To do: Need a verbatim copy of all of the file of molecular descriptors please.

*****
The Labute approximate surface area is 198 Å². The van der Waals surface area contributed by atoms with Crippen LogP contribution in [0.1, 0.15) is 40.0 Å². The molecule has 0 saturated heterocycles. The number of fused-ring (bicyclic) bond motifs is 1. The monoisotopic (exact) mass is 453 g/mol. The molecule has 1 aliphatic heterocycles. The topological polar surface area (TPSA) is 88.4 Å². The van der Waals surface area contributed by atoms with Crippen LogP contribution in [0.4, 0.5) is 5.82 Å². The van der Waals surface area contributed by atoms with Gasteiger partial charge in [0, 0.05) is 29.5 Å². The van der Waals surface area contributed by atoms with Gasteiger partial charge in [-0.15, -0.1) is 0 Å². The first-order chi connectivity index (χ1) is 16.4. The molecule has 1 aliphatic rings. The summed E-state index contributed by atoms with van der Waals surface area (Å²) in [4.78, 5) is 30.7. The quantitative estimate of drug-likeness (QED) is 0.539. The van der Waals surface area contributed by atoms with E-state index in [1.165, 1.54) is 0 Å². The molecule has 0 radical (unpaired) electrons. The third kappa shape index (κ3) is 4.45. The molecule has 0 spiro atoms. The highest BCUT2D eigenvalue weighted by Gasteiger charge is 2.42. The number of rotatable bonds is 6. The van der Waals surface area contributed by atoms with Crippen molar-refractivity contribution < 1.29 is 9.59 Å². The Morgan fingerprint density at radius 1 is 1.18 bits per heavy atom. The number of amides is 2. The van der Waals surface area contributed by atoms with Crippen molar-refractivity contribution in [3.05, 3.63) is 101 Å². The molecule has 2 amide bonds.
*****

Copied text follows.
The Labute approximate surface area is 198 Å². The van der Waals surface area contributed by atoms with Crippen LogP contribution in [0.1, 0.15) is 40.0 Å². The molecule has 0 saturated heterocycles. The number of fused-ring (bicyclic) bond motifs is 1. The monoisotopic (exact) mass is 453 g/mol. The molecule has 1 aliphatic heterocycles. The topological polar surface area (TPSA) is 88.4 Å². The van der Waals surface area contributed by atoms with Crippen LogP contribution in [0.4, 0.5) is 5.82 Å². The van der Waals surface area contributed by atoms with Gasteiger partial charge in [0, 0.05) is 29.5 Å². The van der Waals surface area contributed by atoms with Gasteiger partial charge in [-0.15, -0.1) is 0 Å². The first-order chi connectivity index (χ1) is 16.4. The molecule has 1 aliphatic rings. The summed E-state index contributed by atoms with van der Waals surface area (Å²) in [4.78, 5) is 30.7. The quantitative estimate of drug-likeness (QED) is 0.539. The van der Waals surface area contributed by atoms with E-state index in [1.165, 1.54) is 0 Å². The molecule has 0 radical (unpaired) electrons. The third kappa shape index (κ3) is 4.45. The molecule has 0 spiro atoms. The highest BCUT2D eigenvalue weighted by Gasteiger charge is 2.42. The number of rotatable bonds is 6. The van der Waals surface area contributed by atoms with Crippen molar-refractivity contribution < 1.29 is 9.59 Å². The Morgan fingerprint density at radius 1 is 1.18 bits per heavy atom. The number of amides is 2. The van der Waals surface area contributed by atoms with Crippen molar-refractivity contribution in [3.05, 3.63) is 101 Å². The molecule has 2 amide bonds.